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From Brian Bockelman <bbock...@cse.unl.edu>
Subject Re: making file system block size bigger to improve hdfs performance ?
Date Mon, 10 Oct 2011 14:10:29 GMT
I can provide another data point here: xfs works very well in modern Linuxes (in the 2.6.9
era, it had many memory management headaches, especially around the switch to 4k stacks),
and its advantage is significant when you run file systems over 95% occupied.


On Oct 10, 2011, at 8:51 AM, M. C. Srivas wrote:

> XFS was created in 1991 by Silicon Graphics.  It was designed for streaming.
> The Linux port was in 2002 or so.
> I've used it extensively for the past 8 years. It is very stable, and many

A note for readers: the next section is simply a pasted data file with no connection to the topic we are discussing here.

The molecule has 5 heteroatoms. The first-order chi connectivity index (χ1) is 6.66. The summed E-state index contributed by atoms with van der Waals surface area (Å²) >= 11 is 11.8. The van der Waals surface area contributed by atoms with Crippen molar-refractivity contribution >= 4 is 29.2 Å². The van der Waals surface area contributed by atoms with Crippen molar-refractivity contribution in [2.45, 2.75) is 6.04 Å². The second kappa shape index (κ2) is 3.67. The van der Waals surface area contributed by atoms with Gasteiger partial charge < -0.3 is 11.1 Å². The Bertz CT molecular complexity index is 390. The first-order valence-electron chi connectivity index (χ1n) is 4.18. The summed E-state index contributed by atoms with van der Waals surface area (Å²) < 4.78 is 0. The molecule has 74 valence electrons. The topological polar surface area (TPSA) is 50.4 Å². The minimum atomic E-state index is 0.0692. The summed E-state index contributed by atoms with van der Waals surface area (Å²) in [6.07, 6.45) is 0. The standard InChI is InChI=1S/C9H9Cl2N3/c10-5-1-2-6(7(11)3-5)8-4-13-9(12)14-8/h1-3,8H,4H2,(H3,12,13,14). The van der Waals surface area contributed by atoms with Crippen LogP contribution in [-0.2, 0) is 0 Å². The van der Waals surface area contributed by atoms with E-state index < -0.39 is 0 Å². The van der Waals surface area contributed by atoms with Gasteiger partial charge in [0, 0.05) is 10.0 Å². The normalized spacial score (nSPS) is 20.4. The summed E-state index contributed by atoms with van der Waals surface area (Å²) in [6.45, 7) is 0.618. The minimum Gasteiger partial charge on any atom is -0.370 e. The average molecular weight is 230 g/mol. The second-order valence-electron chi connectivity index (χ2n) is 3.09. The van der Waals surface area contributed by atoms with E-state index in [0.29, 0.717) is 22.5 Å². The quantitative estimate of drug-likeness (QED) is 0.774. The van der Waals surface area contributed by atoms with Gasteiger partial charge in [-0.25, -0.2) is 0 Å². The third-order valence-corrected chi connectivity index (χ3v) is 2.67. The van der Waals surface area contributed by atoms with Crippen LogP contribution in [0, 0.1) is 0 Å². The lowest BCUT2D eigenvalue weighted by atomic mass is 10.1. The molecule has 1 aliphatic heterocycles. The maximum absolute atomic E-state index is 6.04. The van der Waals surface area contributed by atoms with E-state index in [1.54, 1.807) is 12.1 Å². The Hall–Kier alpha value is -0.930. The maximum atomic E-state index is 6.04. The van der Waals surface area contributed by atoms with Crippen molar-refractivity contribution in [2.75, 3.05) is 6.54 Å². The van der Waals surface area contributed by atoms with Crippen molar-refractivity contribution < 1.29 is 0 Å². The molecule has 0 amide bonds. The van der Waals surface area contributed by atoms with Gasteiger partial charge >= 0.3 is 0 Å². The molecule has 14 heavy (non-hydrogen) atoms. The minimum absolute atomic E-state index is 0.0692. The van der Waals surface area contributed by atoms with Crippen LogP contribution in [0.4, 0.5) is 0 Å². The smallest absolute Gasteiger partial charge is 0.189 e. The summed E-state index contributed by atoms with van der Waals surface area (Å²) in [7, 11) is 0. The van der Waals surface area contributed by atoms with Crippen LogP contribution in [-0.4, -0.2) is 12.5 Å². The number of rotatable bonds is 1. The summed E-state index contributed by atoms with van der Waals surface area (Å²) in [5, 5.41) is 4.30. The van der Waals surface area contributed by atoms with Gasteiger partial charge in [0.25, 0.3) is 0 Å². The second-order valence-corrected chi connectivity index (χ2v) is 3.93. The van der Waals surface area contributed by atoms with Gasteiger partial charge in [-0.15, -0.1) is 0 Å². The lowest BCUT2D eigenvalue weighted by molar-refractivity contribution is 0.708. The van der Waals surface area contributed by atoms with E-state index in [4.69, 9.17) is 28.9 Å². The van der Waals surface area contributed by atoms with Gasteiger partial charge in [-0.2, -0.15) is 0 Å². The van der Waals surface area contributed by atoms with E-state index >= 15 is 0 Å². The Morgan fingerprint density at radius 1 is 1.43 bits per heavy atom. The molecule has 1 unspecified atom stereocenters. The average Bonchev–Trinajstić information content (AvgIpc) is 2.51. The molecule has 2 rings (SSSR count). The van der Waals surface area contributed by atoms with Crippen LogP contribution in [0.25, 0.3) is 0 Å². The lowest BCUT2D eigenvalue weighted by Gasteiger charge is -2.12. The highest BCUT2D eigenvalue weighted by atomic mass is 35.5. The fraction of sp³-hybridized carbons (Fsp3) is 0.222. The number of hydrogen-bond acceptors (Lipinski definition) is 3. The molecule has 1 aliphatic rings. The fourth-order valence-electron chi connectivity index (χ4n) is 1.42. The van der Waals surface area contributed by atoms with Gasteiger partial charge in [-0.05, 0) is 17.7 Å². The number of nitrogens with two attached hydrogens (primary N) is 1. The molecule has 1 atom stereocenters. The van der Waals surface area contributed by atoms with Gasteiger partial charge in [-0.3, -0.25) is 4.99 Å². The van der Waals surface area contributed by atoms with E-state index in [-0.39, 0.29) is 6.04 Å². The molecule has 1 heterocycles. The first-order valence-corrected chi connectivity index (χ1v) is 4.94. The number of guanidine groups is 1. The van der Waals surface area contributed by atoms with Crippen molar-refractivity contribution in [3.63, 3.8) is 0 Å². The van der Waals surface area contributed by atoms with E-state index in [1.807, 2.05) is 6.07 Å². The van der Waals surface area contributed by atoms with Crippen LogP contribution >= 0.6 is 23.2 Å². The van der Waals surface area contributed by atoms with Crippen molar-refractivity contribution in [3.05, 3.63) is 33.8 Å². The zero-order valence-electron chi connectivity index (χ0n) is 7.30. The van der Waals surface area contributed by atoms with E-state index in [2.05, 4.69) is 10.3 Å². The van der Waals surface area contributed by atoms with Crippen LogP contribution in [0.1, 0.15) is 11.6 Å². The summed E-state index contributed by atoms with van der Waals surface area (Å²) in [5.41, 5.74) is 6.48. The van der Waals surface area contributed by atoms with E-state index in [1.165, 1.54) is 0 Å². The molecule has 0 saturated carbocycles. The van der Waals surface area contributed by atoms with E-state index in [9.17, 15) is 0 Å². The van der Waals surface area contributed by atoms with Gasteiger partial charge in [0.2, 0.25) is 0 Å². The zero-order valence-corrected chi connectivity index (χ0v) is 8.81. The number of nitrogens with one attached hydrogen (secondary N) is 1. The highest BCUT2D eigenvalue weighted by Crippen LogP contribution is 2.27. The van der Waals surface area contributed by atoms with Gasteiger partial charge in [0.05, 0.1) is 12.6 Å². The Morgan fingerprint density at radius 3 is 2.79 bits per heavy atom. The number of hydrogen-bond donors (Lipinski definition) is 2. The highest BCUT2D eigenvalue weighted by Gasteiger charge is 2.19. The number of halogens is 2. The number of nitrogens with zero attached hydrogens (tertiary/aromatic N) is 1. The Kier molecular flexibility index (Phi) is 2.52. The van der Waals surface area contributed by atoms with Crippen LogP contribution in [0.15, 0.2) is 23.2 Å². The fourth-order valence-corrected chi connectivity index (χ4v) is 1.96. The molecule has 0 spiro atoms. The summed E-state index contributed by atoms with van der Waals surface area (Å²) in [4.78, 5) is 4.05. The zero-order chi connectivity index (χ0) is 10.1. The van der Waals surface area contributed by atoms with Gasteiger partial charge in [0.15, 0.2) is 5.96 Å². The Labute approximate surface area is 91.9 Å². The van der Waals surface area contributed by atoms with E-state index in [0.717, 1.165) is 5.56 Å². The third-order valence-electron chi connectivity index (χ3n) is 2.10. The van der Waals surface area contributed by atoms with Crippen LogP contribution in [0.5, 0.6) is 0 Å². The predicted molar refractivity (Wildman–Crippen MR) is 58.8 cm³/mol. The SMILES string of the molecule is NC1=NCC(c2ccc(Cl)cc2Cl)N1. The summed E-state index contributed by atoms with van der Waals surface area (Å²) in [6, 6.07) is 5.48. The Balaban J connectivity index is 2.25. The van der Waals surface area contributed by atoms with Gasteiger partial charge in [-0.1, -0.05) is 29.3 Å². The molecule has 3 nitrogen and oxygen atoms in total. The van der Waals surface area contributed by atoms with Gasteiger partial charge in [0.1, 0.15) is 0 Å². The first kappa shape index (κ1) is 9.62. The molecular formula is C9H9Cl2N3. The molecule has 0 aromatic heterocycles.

> NAS companies have embedded it in their products. In particular, it works
> well even when the disk starts getting full. ext4 tends to have problems
> with multiple streams (it seeks too much), and ext3 has a fragmentation
> problem.
> (MapR's disk layout is even better compared to XFS  ...  couldn't resist)
> On Mon, Oct 10, 2011 at 3:48 AM, Steve Loughran <stevel@apache.org> wrote:
>> On 09/10/11 07:01, M. C. Srivas wrote:
>> If you insist on HDFS, try using XFS underneath, it does a much better job
>>> than ext3 or ext4 for Hadoop in terms of how data is layed out on disk.
>>> But
>>> its memory footprint is alteast twice of that of ext3, so it will gobble
>>> up
>>> a lot more memory on your box.
>> How stable have you found XFS? I know people have worked a lot on ext4 and
>> I am using it locally, even if something (VirtualBox) tell me off for doing
>> so. I know the Lustre people are using underneath their DFS, and with wide
>> use it does tend to get debugged by others before you use your data.

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